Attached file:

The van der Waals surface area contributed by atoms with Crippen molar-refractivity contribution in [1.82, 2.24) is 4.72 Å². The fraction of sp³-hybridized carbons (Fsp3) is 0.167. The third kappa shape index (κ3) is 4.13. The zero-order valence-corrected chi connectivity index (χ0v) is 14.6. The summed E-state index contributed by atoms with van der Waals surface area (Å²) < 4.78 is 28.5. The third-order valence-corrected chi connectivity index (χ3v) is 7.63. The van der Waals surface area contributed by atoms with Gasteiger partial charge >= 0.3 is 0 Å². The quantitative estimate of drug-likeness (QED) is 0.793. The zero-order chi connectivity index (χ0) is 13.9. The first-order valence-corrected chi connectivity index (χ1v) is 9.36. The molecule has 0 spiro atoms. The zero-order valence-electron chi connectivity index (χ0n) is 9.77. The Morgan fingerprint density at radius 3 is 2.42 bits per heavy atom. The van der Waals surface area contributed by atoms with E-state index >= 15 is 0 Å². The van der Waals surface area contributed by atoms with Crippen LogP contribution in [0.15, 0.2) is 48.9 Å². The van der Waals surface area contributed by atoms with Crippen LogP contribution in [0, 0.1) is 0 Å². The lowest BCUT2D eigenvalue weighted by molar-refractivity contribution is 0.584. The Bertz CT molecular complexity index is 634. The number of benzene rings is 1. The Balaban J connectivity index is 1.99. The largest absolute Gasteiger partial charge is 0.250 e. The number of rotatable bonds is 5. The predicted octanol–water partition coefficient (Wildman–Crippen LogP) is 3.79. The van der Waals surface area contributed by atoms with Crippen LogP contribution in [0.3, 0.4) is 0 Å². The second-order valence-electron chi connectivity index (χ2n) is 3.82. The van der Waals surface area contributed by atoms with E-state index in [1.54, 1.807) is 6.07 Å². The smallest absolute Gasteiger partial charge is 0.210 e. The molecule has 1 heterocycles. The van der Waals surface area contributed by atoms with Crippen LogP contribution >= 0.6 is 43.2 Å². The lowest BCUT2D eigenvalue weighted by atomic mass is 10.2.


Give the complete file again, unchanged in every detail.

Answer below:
The van der Waals surface area contributed by atoms with Crippen molar-refractivity contribution in [1.82, 2.24) is 4.72 Å². The fraction of sp³-hybridized carbons (Fsp3) is 0.167. The third kappa shape index (κ3) is 4.13. The zero-order valence-corrected chi connectivity index (χ0v) is 14.6. The summed E-state index contributed by atoms with van der Waals surface area (Å²) < 4.78 is 28.5. The third-order valence-corrected chi connectivity index (χ3v) is 7.63. The van der Waals surface area contributed by atoms with Gasteiger partial charge >= 0.3 is 0 Å². The quantitative estimate of drug-likeness (QED) is 0.793. The zero-order chi connectivity index (χ0) is 13.9. The first-order valence-corrected chi connectivity index (χ1v) is 9.36. The molecule has 0 spiro atoms. The zero-order valence-electron chi connectivity index (χ0n) is 9.77. The Morgan fingerprint density at radius 3 is 2.42 bits per heavy atom. The van der Waals surface area contributed by atoms with E-state index >= 15 is 0 Å². The van der Waals surface area contributed by atoms with Crippen LogP contribution in [0.15, 0.2) is 48.9 Å². The van der Waals surface area contributed by atoms with Crippen LogP contribution in [0, 0.1) is 0 Å². The lowest BCUT2D eigenvalue weighted by molar-refractivity contribution is 0.584. The Bertz CT molecular complexity index is 634. The number of benzene rings is 1. The Balaban J connectivity index is 1.99. The largest absolute Gasteiger partial charge is 0.250 e. The number of rotatable bonds is 5. The predicted octanol–water partition coefficient (Wildman–Crippen LogP) is 3.79. The van der Waals surface area contributed by atoms with Crippen LogP contribution in [0.3, 0.4) is 0 Å². The second-order valence-electron chi connectivity index (χ2n) is 3.82. The van der Waals surface area contributed by atoms with E-state index in [1.54, 1.807) is 6.07 Å². The smallest absolute Gasteiger partial charge is 0.210 e. The molecule has 1 heterocycles. The van der Waals surface area contributed by atoms with Crippen LogP contribution >= 0.6 is 43.2 Å². The lowest BCUT2D eigenvalue weighted by atomic mass is 10.2.